It would seem that plans to host a Formula 1 Grand Prix in Spain’s Balaeric Islands image might be more than a mere pipedream…

We reported last year that plans were being put together to design a purpose built circuit at Llucmajor, a short drive from the major airport at Palma, the main city on the island of Mallorca. The site could in fact become a replacement venue for the unpopular European Grand Prix at the Valencia street circuit.

The Mallorca Zeitung newspaper is reporting that event organisers are now seeking investor backing to get the circuit built in time for a 2012 debut race, and it is rumoured they will require some $160-200 million in investment.

The circuit is being designed by someone other than Hermann Tilke, with local designer Gabriel Palmer penning the initial plans, which have been submitted to Ferrari for feedback.

“The project would help not only the local community but give the whole island a tremendous economic boost,” Llucmajor mayor Joan Juame said.

The head of the Balaeric racing federation and Mayor Juame have reportedly met with F1 supremo Bernie Ecclestone, and it is believed that F1 event organiser Philippe Gurdjian – the long-time promoter of the French Grand Prix when it was at Magny Cours – is also involved.

“Ecclestone was enthusiastic and encouraged us to pursue the project,” Balaeric racing federation boss Agustin Arbex is quoted as saying.

One must of approach speculation about potentially new venues in Formula 1 with a healthy degree of scepticism. Of late, we have reported rumours of Grands Prix circuits being proposed in countries such as Bulgaria and Vietnam, while there is continued speculation of a Grand Prix coming to the streets of Rome, with other suggested venues like Cape Town and Qatar also in the mix.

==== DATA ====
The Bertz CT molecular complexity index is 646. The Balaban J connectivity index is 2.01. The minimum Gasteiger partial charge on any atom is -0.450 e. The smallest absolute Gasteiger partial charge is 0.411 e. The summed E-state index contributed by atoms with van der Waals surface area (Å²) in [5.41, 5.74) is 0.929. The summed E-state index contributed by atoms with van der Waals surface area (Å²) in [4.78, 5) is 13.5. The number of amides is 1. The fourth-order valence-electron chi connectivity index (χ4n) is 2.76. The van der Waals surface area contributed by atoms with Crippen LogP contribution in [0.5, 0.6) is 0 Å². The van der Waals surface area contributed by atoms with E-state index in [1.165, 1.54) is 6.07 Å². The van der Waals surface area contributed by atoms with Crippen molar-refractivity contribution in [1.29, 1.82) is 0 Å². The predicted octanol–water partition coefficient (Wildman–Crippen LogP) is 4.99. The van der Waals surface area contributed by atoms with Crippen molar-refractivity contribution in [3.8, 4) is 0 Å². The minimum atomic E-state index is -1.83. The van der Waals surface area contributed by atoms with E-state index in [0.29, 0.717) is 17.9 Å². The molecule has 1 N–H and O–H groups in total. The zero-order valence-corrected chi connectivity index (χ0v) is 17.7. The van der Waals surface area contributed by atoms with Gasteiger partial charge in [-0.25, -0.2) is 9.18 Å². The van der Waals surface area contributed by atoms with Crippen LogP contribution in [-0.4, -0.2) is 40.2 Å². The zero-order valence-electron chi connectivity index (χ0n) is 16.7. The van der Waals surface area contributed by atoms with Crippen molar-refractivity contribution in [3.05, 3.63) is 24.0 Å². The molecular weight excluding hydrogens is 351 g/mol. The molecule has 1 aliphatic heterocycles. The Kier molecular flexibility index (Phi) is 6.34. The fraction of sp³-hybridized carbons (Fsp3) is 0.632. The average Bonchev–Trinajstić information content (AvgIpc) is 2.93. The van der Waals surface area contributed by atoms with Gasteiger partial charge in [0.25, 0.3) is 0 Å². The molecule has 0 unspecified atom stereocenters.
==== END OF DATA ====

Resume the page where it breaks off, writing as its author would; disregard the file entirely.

To be fair to Mallorca, a Grand Prix on an island with restricted access makes little, if any, sense. The rather small population of the island would make the longevity of such an event unlikely, and it would almost certainly be forced to rely on government support when corporate interest inevitably dies down.

It is relying heavily on Valencia getting rid of its hosting responsibilities, but the issue with Valencia lies more with its awful circuit design, which would exponentially improve the popularity of the event with fans.

Certainly from Ecclestone’s position, having so many new venues interested in hosting a Grand Prix gives him plenty of bargaining power to increase his promoter fees from existing venues wanting to retain their hosting duties.

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Richard Bailey

Founder & Chief Editor at MotorsportM8
Hasn't missed a Grand Prix since 1989. Has a soft spot for Minardi. Tattooed with 35+ Grand Prix circuits.